New Prime Minister Kaja Kallas (Reform) says her coalition is pro-European Union and intends to participate with the organization to its fullest.
Talking to President of the European Council Charles Michel on the phone Tuesday night, the day she was sworn in as premier, Kallas told Michel that: "Our goal is to play an active role in, for example, resolving the COVID-19 crisis, as well as cooperating in the fight against climate change, and also in leading the digital development and improving the European internal market."
Kallas stressed that overcoming the COVID-19 crisis was a primary goal for the Government.
"This includes both vaccination and the restarting of the economy as soon as possible,' she said, according to a government office press release.
COVID-19 vaccine procurement pan-EU process
As an EU member state, Estonia's coronavirus vaccine acquisition program is centralized around the union's procurement process.
Kallas also recognized Michel's work in coordinating the resolution of the COVID-19 crisis between EU Member States, in particular in maintaining EU coherence and ensuring access to vaccines.
She expressed hope that the supply of vaccines would increase soon, and also said she considered it important to maintain and strengthen free movement within the EU during the pandemic.
Earlier in the month, then social affairs, now health and labor minister Tanel Kiik (Center) said that deliveries of Pfizer/BioNTech vaccines, centrally procured by the EU, would be about half that expected, at least in following week (i.e. last week – ed.).
In one of his last official functions as prime minister, Jüri Ratas (Center) expressed his concerns on vaccine supplies to the European Council, during an online, off-schedule, virtual meeting last Thursday evening.
Kallas: 2050 climate neutrality goal important
Kallas also mentioned the achievement of climate neutrality in Estonia by 2050 as an important goal for the Government.
"We need to take care that the timeline for the transition would be realistic and affordable for all, and also ensure equal opportunities for our businesses trading on the global market,' Kallas said, adding she was looking forward to a more detailed discussion of the issues at member state level.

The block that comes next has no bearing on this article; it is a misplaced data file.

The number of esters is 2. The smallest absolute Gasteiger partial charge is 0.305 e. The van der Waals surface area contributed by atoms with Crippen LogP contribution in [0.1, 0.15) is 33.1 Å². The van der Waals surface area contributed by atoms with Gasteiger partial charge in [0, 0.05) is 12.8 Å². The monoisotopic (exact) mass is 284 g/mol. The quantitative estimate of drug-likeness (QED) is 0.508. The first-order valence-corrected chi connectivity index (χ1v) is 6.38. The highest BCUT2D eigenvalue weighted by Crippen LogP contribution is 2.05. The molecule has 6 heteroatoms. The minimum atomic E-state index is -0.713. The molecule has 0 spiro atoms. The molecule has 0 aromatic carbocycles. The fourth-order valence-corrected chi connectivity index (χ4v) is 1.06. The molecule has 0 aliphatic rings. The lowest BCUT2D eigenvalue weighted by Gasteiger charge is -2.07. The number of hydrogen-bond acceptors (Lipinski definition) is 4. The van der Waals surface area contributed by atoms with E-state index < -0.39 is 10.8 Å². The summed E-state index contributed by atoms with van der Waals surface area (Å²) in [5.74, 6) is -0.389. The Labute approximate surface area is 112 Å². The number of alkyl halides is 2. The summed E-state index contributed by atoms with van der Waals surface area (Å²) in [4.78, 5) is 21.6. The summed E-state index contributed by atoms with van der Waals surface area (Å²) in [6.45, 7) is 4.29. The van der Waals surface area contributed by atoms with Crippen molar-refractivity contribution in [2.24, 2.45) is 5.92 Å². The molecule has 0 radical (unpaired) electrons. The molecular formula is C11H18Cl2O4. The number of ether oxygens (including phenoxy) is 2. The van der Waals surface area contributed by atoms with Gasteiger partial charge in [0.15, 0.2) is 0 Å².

The previous administration, which collapsed following the resignation of Jüri Ratas (Center) as prime minister earlier in the month, had contained notably eurosceptic elements.
According to U.S. politics portal Politico, Ratas, together with his Latvian counterpart and the Lithuanian president, authored a letter petitioning president of the Council of the EU, Portuguese prime minister Antonio Costa, to give funds of €1.4 billion presumed to be earmarked for the high-speed Rail Baltica link, which will traverse all three states, the go-ahead. The alternative if that were not the case, the letter read, might be to hold up the process of issuing €750 billion in coronavirus relief funds, a move which requires the consent of all member states.
Prime minister: Fiscal balance also a goal
Kaja Kallas also told Charles Michel that the goal of moving towards fiscal balance as soon as possible was in place, and that she considered the financial sustainability of the whole euro area important.
While Kallas' party, Reform, has traditionally seen balanced budgets as a virtual dogma, the former Center/EKRE/Isamaa coalition generally favored borrowing, particularly once the coronavirus pandemic struck.
Foreign policy and potential further EU sanctions on Russia for as long as opposition leader Alexei Navalny remains incarcerated were also on the table during Kallas' conversation with Charles Michel, the government office says.
Editor: Andrew Whyte